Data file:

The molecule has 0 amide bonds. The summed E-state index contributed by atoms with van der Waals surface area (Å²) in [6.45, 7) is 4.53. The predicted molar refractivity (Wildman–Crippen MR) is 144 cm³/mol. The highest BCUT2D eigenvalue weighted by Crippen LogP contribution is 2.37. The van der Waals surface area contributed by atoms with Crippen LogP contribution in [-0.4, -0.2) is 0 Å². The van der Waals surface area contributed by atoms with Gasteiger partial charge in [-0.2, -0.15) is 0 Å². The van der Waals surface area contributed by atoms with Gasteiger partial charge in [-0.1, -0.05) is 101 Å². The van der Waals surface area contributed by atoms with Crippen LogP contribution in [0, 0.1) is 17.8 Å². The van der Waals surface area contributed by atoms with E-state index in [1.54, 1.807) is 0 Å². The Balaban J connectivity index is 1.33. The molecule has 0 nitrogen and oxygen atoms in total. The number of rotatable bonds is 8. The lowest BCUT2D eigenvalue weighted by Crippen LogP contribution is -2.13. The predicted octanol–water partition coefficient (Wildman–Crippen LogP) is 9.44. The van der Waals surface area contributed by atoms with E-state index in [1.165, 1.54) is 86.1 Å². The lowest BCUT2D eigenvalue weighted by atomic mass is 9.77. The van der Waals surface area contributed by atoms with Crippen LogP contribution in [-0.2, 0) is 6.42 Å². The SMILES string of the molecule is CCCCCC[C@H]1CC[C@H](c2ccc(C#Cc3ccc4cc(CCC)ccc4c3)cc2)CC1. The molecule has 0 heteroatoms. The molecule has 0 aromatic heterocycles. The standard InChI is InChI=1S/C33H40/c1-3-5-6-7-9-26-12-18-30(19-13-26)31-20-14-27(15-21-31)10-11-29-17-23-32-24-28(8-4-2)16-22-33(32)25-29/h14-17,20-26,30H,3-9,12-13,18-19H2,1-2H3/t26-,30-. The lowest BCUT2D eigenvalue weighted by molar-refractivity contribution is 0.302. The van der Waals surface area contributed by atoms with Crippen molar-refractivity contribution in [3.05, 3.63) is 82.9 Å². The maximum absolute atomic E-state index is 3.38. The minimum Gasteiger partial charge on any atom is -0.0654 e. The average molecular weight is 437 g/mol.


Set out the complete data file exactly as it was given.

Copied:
The molecule has 0 amide bonds. The summed E-state index contributed by atoms with van der Waals surface area (Å²) in [6.45, 7) is 4.53. The predicted molar refractivity (Wildman–Crippen MR) is 144 cm³/mol. The highest BCUT2D eigenvalue weighted by Crippen LogP contribution is 2.37. The van der Waals surface area contributed by atoms with Crippen LogP contribution in [-0.4, -0.2) is 0 Å². The van der Waals surface area contributed by atoms with Gasteiger partial charge in [-0.2, -0.15) is 0 Å². The van der Waals surface area contributed by atoms with Gasteiger partial charge in [-0.1, -0.05) is 101 Å². The van der Waals surface area contributed by atoms with Crippen LogP contribution in [0, 0.1) is 17.8 Å². The van der Waals surface area contributed by atoms with E-state index in [1.54, 1.807) is 0 Å². The Balaban J connectivity index is 1.33. The molecule has 0 nitrogen and oxygen atoms in total. The number of rotatable bonds is 8. The lowest BCUT2D eigenvalue weighted by Crippen LogP contribution is -2.13. The predicted octanol–water partition coefficient (Wildman–Crippen LogP) is 9.44. The van der Waals surface area contributed by atoms with E-state index in [1.165, 1.54) is 86.1 Å². The lowest BCUT2D eigenvalue weighted by atomic mass is 9.77. The van der Waals surface area contributed by atoms with Crippen LogP contribution in [-0.2, 0) is 6.42 Å². The SMILES string of the molecule is CCCCCC[C@H]1CC[C@H](c2ccc(C#Cc3ccc4cc(CCC)ccc4c3)cc2)CC1. The molecule has 0 heteroatoms. The molecule has 0 aromatic heterocycles. The standard InChI is InChI=1S/C33H40/c1-3-5-6-7-9-26-12-18-30(19-13-26)31-20-14-27(15-21-31)10-11-29-17-23-32-24-28(8-4-2)16-22-33(32)25-29/h14-17,20-26,30H,3-9,12-13,18-19H2,1-2H3/t26-,30-. The lowest BCUT2D eigenvalue weighted by molar-refractivity contribution is 0.302. The van der Waals surface area contributed by atoms with Crippen molar-refractivity contribution in [3.05, 3.63) is 82.9 Å². The maximum absolute atomic E-state index is 3.38. The minimum Gasteiger partial charge on any atom is -0.0654 e. The average molecular weight is 437 g/mol.